- The Confederation of African Football (CAF) has banned Nigerian referee Joseph Ogabor for one year
- He was banned for his role in a match fixing investigation
- The elite African football regulating body also cautioned Plateau United to ”refrain from the practice of hospitality gifts which tend to create wrong impression.”
The Confederation of African Football (CAF) has banned Nigerian referee Joseph Ogabor for one year for ”attempted match manipulation” during an international club match earlier this month.
The decision was made after investigations were conducted and evidence submitted by the South African match officials who were in charge of a Confederation Cup game in Lagos on April 7 between Nigerian team Plateau United and Algerian club USM Alger which Plateau United won it 2-1.
CAF said in a brief statement Sunday that those officials had been contacted by Ogabor to provide ”technical assistance” – or provide favor – to the Nigerian team.
CAF added that its referees committee accepted the recommendation of its disciplinary board to ban Ogabor.
The elite African football regulating body also cautioned Plateau United to ”refrain from the practice of hospitality gifts which tend to create wrong impression.”
However, CAF also ordered the South African FA to apologize to its Nigerian counterpart over allegations of a $30k bribe relating to the same game.
The four South African officials in charge say they were offered $30,000 to fix it. Referee Victor Gomes, assistant referees Johannes Moshidi and Athenkosi Ndongeni, and fourth official Thando Ndzandzeka were offered the bribe in cash ahead of the game, SAFA alleged after the game.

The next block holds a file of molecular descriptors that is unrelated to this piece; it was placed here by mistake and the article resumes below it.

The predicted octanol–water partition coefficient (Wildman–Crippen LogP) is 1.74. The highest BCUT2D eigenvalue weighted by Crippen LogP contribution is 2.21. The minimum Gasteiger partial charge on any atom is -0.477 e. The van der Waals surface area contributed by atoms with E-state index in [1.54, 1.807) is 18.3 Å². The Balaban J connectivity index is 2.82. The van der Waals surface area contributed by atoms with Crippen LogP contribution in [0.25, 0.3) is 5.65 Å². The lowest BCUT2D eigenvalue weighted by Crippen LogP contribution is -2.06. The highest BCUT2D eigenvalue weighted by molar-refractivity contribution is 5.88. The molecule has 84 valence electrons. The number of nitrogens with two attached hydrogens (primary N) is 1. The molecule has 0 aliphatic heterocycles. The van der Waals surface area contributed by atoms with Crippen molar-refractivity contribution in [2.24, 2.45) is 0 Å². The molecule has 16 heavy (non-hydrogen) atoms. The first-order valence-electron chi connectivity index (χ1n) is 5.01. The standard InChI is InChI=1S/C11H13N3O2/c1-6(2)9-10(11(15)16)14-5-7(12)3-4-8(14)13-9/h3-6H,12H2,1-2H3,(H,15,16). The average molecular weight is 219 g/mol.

SAFA said Gomes immediately reported the incident to CAF, which runs the Confederation Cup and opened an investigation. No details were given at the time on who was suspected of offering the bribe.
CAF concluded that ”investigations proved there was no evidence whatsoever,” regarding an attempted bribery.
The two-legged playoff match decided who reached the main group stage of the Confederation Cup, Africa’s second-biggest club competition after the African Champions League. USM Alger won the return leg 4-0 to advance.
Matching fixing allegations is not new to African football as a World Cup qualifier between South Africa and Senegal in 2016 was ordered by FIFA to be replayed after Ghanaian referee Joseph Lamptey was found guilty of fixing the game by awarding South Africa a penalty for a non-existent handball by a Senegalese player.
Lamptey was subsequently banned for life by FIFA, which detailed other games stretching back years where his actions came under suspicion.
As a way of sorting out match fixing incident that has plagued African football, the referees’ body in Malawi asked the national soccer association to increase the amount it pays referees and match officials, which is currently about $5 each per game.
The referees’ body argued that the low wages increased the likelihood of match officials fixing games for money.
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